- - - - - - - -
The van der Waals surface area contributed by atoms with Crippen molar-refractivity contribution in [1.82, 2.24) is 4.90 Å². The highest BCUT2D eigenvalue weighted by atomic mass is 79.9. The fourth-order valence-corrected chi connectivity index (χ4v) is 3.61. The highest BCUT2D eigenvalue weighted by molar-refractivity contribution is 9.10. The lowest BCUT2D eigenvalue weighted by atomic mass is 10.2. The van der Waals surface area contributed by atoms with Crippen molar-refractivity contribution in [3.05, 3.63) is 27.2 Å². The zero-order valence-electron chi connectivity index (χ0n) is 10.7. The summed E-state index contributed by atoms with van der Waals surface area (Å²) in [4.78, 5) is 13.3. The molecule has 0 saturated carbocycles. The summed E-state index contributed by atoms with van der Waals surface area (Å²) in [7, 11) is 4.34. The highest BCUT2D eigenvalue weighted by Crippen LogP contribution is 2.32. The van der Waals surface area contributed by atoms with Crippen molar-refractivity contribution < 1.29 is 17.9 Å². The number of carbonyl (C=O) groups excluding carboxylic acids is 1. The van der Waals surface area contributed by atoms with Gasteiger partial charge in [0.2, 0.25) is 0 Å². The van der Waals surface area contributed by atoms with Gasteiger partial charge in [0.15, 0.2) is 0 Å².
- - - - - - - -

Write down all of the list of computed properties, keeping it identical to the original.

The van der Waals surface area contributed by atoms with Crippen molar-refractivity contribution in [1.82, 2.24) is 4.90 Å². The highest BCUT2D eigenvalue weighted by atomic mass is 79.9. The fourth-order valence-corrected chi connectivity index (χ4v) is 3.61. The highest BCUT2D eigenvalue weighted by molar-refractivity contribution is 9.10. The lowest BCUT2D eigenvalue weighted by atomic mass is 10.2. The van der Waals surface area contributed by atoms with Crippen molar-refractivity contribution in [3.05, 3.63) is 27.2 Å². The zero-order valence-electron chi connectivity index (χ0n) is 10.7. The summed E-state index contributed by atoms with van der Waals surface area (Å²) in [4.78, 5) is 13.3. The molecule has 0 saturated carbocycles. The summed E-state index contributed by atoms with van der Waals surface area (Å²) in [7, 11) is 4.34. The highest BCUT2D eigenvalue weighted by Crippen LogP contribution is 2.32. The van der Waals surface area contributed by atoms with Crippen molar-refractivity contribution < 1.29 is 17.9 Å². The number of carbonyl (C=O) groups excluding carboxylic acids is 1. The van der Waals surface area contributed by atoms with Gasteiger partial charge in [0.2, 0.25) is 0 Å². The van der Waals surface area contributed by atoms with Gasteiger partial charge in [0.15, 0.2) is 0 Å².